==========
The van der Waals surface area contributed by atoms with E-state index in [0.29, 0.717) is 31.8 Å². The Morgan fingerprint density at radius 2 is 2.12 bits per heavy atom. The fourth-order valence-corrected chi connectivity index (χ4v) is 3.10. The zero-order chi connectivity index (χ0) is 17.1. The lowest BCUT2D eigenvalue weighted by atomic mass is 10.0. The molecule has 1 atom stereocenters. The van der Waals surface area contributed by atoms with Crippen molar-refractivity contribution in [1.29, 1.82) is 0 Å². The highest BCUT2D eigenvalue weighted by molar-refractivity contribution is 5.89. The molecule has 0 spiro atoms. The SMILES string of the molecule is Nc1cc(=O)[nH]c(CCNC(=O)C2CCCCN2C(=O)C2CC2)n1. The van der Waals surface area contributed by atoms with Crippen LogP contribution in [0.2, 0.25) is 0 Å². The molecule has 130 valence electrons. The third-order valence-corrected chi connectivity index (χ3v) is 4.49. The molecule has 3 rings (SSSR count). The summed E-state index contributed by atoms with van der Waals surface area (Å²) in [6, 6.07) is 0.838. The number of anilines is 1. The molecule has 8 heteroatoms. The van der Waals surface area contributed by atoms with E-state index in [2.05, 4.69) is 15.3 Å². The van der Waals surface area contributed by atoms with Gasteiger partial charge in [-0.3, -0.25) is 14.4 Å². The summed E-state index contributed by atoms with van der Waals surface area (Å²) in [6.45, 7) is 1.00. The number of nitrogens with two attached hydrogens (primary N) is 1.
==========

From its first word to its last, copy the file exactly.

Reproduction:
The van der Waals surface area contributed by atoms with E-state index in [0.29, 0.717) is 31.8 Å². The Morgan fingerprint density at radius 2 is 2.12 bits per heavy atom. The fourth-order valence-corrected chi connectivity index (χ4v) is 3.10. The zero-order chi connectivity index (χ0) is 17.1. The lowest BCUT2D eigenvalue weighted by atomic mass is 10.0. The molecule has 1 atom stereocenters. The van der Waals surface area contributed by atoms with Crippen molar-refractivity contribution in [1.29, 1.82) is 0 Å². The highest BCUT2D eigenvalue weighted by molar-refractivity contribution is 5.89. The molecule has 0 spiro atoms. The SMILES string of the molecule is Nc1cc(=O)[nH]c(CCNC(=O)C2CCCCN2C(=O)C2CC2)n1. The van der Waals surface area contributed by atoms with Crippen LogP contribution in [0.2, 0.25) is 0 Å². The molecule has 130 valence electrons. The third-order valence-corrected chi connectivity index (χ3v) is 4.49. The molecule has 3 rings (SSSR count). The summed E-state index contributed by atoms with van der Waals surface area (Å²) in [6, 6.07) is 0.838. The number of anilines is 1. The molecule has 8 heteroatoms. The van der Waals surface area contributed by atoms with E-state index in [2.05, 4.69) is 15.3 Å². The van der Waals surface area contributed by atoms with Gasteiger partial charge in [-0.3, -0.25) is 14.4 Å². The summed E-state index contributed by atoms with van der Waals surface area (Å²) in [6.45, 7) is 1.00. The number of nitrogens with two attached hydrogens (primary N) is 1.